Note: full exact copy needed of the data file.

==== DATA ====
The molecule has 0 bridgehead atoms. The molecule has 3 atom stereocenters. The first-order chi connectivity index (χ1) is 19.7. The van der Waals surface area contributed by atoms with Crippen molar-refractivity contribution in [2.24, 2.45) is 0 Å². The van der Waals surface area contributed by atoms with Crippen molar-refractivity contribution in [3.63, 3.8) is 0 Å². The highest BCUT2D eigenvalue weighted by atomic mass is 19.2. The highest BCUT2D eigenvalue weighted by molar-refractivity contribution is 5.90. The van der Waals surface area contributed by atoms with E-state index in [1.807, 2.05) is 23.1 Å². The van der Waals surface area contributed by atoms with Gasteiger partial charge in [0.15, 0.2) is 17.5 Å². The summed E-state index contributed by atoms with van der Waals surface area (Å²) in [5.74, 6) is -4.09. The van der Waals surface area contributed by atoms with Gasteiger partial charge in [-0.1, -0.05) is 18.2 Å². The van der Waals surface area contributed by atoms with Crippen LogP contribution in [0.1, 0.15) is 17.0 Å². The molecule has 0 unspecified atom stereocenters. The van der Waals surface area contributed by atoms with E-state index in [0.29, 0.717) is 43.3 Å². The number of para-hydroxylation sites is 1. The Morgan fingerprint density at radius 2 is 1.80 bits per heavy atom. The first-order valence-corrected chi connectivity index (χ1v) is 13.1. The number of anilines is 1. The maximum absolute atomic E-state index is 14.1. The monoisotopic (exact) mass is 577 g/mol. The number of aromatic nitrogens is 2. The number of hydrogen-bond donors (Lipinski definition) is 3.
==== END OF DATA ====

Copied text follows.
The molecule has 0 bridgehead atoms. The molecule has 3 atom stereocenters. The first-order chi connectivity index (χ1) is 19.7. The van der Waals surface area contributed by atoms with Crippen molar-refractivity contribution in [2.24, 2.45) is 0 Å². The van der Waals surface area contributed by atoms with Crippen molar-refractivity contribution in [3.63, 3.8) is 0 Å². The highest BCUT2D eigenvalue weighted by atomic mass is 19.2. The highest BCUT2D eigenvalue weighted by molar-refractivity contribution is 5.90. The van der Waals surface area contributed by atoms with E-state index in [1.807, 2.05) is 23.1 Å². The van der Waals surface area contributed by atoms with Gasteiger partial charge in [0.15, 0.2) is 17.5 Å². The summed E-state index contributed by atoms with van der Waals surface area (Å²) in [5.74, 6) is -4.09. The van der Waals surface area contributed by atoms with Gasteiger partial charge in [-0.1, -0.05) is 18.2 Å². The van der Waals surface area contributed by atoms with Crippen LogP contribution in [0.1, 0.15) is 17.0 Å². The molecule has 0 unspecified atom stereocenters. The van der Waals surface area contributed by atoms with E-state index in [0.29, 0.717) is 43.3 Å². The number of para-hydroxylation sites is 1. The Morgan fingerprint density at radius 2 is 1.80 bits per heavy atom. The first-order valence-corrected chi connectivity index (χ1v) is 13.1. The number of anilines is 1. The maximum absolute atomic E-state index is 14.1. The monoisotopic (exact) mass is 577 g/mol. The number of aromatic nitrogens is 2. The number of hydrogen-bond donors (Lipinski definition) is 3.